When you hear a stirring orchestral crescendo, watch an inspiring speech or read a book that touches your heart, you may experience goosebumps on your arms or cheeks. This involuntary physical reaction to awe-inspiring experiences is also known as frisson or the chills and it’s the same reaction that animals experience when they feel threatened or scared. The word goosebumps is also used figuratively to describe that feeling of getting the willies or the creeps, which are similar to what you get when watching a scary movie in a dark room.
It’s likely that goose bumps are a remnant of an evolutionary survival mechanism for mammals. When many fur-covered animals feel fearful, their hair stands up to make them appear larger and more intimidating in a fight or flight response, the same mechanism that triggers goosebumps in humans. For example, the puffed up hairs on a porcupine’s quills serve to deter predators.
Goosebumps occur when the body releases hormones that tighten the tiny muscles around the root of each hair, which causes the hair to stand up and create small bumps on the skin, Dr. Jen Caudle tells Yahoo Life. These muscles are called the arrector pili, and unlike skeletal muscles, which you can control voluntarily, you can’t consciously contract these smooth muscles. Goosebumps are rarely a cause for concern, but they can be a sign of some medical conditions, like keratosis pilaris, autonomic dysreflexia or temporal lobe epilepsy.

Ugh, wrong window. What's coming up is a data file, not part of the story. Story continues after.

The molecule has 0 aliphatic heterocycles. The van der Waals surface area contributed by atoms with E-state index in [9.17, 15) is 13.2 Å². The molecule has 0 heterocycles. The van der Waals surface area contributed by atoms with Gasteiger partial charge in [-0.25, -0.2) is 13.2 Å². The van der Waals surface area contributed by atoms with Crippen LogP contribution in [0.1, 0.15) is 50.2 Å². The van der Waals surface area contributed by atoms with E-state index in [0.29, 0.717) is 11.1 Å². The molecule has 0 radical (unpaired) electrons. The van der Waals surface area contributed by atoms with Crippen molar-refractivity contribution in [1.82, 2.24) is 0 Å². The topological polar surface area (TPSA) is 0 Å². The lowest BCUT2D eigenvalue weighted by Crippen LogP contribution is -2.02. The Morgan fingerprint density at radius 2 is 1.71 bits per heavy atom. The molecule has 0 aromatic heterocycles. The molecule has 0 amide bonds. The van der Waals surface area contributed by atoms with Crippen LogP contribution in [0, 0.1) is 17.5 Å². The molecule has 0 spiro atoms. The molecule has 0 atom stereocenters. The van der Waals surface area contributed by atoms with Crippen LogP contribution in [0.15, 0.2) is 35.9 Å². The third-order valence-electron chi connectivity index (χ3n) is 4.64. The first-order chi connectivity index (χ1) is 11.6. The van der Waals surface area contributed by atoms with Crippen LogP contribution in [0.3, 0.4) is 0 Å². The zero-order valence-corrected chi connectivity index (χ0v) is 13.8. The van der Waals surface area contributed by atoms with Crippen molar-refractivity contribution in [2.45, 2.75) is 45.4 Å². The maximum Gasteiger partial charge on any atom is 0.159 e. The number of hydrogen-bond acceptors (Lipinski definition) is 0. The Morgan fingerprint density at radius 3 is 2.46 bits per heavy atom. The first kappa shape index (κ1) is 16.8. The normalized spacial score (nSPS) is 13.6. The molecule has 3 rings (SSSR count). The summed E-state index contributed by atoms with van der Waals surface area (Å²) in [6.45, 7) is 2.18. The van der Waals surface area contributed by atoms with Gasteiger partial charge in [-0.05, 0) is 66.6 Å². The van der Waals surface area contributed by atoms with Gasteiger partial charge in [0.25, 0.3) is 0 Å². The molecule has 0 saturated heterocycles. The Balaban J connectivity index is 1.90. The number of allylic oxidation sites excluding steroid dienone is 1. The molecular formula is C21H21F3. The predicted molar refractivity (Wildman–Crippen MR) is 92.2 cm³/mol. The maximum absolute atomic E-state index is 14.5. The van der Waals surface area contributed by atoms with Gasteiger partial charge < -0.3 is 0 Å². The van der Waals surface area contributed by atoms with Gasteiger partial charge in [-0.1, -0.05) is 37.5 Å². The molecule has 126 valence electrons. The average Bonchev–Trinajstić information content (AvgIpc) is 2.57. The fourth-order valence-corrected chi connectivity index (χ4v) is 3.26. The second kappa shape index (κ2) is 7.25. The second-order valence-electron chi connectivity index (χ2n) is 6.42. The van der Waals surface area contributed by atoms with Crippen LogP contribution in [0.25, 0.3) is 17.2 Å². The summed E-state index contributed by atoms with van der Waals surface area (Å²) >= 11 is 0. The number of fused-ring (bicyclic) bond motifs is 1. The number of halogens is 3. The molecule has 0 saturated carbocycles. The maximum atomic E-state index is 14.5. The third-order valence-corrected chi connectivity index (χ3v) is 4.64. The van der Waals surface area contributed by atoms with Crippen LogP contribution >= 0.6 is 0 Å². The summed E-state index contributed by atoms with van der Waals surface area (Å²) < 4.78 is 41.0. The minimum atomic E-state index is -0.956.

You may have noticed that you get goosebumps when a cool breeze brushes your bare skin or when you are watching a scary movie. Goosebumps can be triggered by any emotion, but they are most common when you feel fear or startled. They are a natural part of our evolutionary heritage, as they allow us to raise our skin and expose more of our body to potential danger.